Now that I have Kismet working, my search for a WLAN hotspot was successful. I found an open net just a few metres from my front door. I don’t know exactly where it’s coming from but I hope they mean it to be open. While the weather is good this should allow me to at least cvs update, work offline, then cvs commit.
I’m amazed at how many WLANs there are. At the end of the road, there’s a high lookout over the Donau/Danube, in a park, and there seem to be several networks available there. They seem to be coming from the other side of the river.
It turns out that my borrowed Cisco Aeronet 350 was probably one of the best cards I could have had, but they seem to be hard to buy in Austria and Germany. I tried all 3 cards in the local Saturn shop – The US Robotics 2210 and a Belkin one didn’t show up in RedHat 9’s network control panel. The slightly-more expensive Netgear MA401GR did so I’m trying it out.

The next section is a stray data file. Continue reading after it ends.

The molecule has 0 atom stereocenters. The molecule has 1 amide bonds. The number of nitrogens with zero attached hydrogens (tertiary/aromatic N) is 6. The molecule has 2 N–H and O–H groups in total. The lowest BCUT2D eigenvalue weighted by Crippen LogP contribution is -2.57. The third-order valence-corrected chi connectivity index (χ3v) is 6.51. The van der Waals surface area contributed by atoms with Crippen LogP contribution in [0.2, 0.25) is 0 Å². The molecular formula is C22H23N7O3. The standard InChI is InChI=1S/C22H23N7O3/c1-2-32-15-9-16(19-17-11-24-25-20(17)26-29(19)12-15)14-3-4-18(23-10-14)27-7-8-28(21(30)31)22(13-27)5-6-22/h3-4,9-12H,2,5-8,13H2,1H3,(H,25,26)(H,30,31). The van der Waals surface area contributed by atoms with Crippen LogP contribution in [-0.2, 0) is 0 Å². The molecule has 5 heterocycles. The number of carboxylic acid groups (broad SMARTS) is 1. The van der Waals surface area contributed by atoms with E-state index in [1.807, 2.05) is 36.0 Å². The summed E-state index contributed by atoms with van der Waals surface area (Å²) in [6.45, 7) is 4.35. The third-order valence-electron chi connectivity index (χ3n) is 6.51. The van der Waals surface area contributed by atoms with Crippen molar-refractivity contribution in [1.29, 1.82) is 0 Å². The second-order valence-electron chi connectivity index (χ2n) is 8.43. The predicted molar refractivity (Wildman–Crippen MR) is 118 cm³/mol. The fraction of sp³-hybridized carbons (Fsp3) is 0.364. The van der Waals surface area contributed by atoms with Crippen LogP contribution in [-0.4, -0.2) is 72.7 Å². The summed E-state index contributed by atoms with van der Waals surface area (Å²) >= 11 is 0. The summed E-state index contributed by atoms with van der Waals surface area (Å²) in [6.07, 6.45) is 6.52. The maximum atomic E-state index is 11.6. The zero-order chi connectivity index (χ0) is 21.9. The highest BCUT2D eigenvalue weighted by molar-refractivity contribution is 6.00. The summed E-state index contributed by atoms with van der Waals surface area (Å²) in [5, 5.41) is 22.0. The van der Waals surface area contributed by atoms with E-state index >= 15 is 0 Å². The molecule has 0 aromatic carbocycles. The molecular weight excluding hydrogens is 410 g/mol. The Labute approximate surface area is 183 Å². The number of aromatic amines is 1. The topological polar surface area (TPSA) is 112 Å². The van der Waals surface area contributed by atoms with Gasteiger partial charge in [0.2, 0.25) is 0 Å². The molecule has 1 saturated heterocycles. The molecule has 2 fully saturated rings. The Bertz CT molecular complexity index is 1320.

It’s really a MA401AR apparently. I’ve read that the regular MA401 has an orinoco chipset but the MA401AR has a Prism2 chipset. Well, RedHat 9 is setup to use the orinoco driver with it. It works, but it’s incredibly slow, and there’s no monitor mode so Kismet doesn’t work with it. I read that you could use the wlan-ng drivers (normally for Prism2 chipsets) with it instead so I installed them from rpm I wonder why RedHat doesn’t ship/configure the wlan-ng drivers. That works – it’s far faster and Kismet works again. But the Redhat Network control panel doesn’t recognise the card anymore and can’t be used to configure/activate the connection. You have to edit /etc/wlan/ configuration files manually and do a manual /etc/rc.d/init.d/pcmcia restart. That’s dull and might make it more difficult to glom onto random open WLANs.
If I can find someplace that’ll sell me a Cisco card then I think I’ll take this one back to the shop.